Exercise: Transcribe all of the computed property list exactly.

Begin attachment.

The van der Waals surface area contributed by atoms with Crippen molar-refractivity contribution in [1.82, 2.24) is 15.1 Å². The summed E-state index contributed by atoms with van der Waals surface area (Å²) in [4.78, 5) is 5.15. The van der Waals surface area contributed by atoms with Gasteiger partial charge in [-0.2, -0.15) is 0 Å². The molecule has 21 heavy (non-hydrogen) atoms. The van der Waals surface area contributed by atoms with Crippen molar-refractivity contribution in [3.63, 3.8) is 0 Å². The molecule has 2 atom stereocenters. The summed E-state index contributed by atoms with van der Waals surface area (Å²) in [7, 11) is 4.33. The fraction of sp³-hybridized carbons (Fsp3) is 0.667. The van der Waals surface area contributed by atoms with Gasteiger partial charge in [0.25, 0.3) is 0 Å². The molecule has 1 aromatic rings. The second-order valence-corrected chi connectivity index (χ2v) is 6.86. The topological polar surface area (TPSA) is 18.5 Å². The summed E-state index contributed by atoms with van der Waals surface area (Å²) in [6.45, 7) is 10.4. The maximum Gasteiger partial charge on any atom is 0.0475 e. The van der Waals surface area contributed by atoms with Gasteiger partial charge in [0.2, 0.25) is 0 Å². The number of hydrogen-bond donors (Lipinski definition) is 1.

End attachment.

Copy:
The van der Waals surface area contributed by atoms with Crippen molar-refractivity contribution in [1.82, 2.24) is 15.1 Å². The summed E-state index contributed by atoms with van der Waals surface area (Å²) in [4.78, 5) is 5.15. The van der Waals surface area contributed by atoms with Gasteiger partial charge in [-0.2, -0.15) is 0 Å². The molecule has 21 heavy (non-hydrogen) atoms. The van der Waals surface area contributed by atoms with Crippen molar-refractivity contribution in [3.63, 3.8) is 0 Å². The molecule has 2 atom stereocenters. The summed E-state index contributed by atoms with van der Waals surface area (Å²) in [7, 11) is 4.33. The fraction of sp³-hybridized carbons (Fsp3) is 0.667. The van der Waals surface area contributed by atoms with Gasteiger partial charge in [0.25, 0.3) is 0 Å². The molecule has 1 aromatic rings. The second-order valence-corrected chi connectivity index (χ2v) is 6.86. The topological polar surface area (TPSA) is 18.5 Å². The summed E-state index contributed by atoms with van der Waals surface area (Å²) in [6.45, 7) is 10.4. The maximum Gasteiger partial charge on any atom is 0.0475 e. The van der Waals surface area contributed by atoms with Gasteiger partial charge in [0.2, 0.25) is 0 Å². The number of hydrogen-bond donors (Lipinski definition) is 1.